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In days of yore, before fridges and ice machines, we had few options when it came to preserving fish: salting, drying and smoking.  Smoking essentially does a bit of all three.

Our fisherman Ken often cold smokes fish that his family catches. When he was younger, they mainly smoked herring in the form of bloaters (like a kipper, but with the guts still in), as these fell out of favour, he focused on white fish, such as pouting, whiting and cod. Smoking fish like pouting elevates it from the humble to the incredible.


The process

First the fish is filleted and put in a salty brine bath. This draws out some of the water from the flesh of the fish and firms it up.

Hot smoked fish (mackerel fillets etc) is cooked using the heat of smoke from a nearby fire. You can then eat it as is.

Whitefish tends to be cold smoked though. Cold smoking, as the name would suggest, doesn't cook the fish in any way, it just cures it. As a result, you need to cook the fish before eating it.

Ken smokes his fish right on the beach in Dungeness. He uses oak chips which impart a deeply rich flavour on the flesh. We've seen smokers made from all sorts of things- filing cabinets, tea chests and gun cupboards. Ken uses an old fridge- not the most glamorous or rustic option, but buoy does it do the job!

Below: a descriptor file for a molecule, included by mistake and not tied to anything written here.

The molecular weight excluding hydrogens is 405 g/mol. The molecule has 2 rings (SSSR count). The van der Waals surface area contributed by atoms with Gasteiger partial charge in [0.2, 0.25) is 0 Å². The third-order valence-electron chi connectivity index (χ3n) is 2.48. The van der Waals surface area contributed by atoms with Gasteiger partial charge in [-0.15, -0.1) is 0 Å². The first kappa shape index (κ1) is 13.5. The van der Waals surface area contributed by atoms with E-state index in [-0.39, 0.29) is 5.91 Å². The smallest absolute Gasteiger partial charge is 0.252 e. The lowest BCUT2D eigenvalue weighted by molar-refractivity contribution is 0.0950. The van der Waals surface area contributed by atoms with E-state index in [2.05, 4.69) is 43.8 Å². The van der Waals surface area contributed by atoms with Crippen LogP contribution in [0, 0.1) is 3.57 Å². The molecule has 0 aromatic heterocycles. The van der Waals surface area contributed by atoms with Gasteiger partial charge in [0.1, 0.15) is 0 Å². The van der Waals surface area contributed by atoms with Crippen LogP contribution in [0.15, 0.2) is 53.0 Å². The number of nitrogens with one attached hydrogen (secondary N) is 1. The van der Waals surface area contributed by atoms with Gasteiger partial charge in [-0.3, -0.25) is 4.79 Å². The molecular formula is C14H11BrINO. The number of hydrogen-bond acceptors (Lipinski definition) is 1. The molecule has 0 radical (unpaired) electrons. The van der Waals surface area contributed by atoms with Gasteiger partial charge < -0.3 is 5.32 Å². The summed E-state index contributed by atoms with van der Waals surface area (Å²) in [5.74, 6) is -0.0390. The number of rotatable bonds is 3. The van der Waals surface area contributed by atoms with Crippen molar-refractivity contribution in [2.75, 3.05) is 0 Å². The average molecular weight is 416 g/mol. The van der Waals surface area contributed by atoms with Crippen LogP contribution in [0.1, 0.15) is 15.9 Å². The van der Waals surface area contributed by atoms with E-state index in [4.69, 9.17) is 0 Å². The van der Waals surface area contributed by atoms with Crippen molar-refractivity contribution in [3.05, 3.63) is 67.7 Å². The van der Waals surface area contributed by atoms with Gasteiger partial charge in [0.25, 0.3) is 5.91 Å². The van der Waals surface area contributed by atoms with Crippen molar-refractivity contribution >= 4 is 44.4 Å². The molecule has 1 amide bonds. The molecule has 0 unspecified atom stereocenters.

Cooking Smoked fish

There are a number of options for cooking cold smoked fish- you can grill it, steam it, cook it in the oven, or our favourite, poach it.

Gently simmer a fillet of smoked fish in milk (with a bay leaf and pepper) covered, for a few minutes. When the fish flakes away from the skin, it's done. Whisk a little cream and mustard into the poaching liquor to make a banging sauce. Put a poached egg on top and you're cooking on gas.

Or try some of the recipes below. It's a really versatile product that can make some wonderfully comforting dishes that are great on a cold winter's night.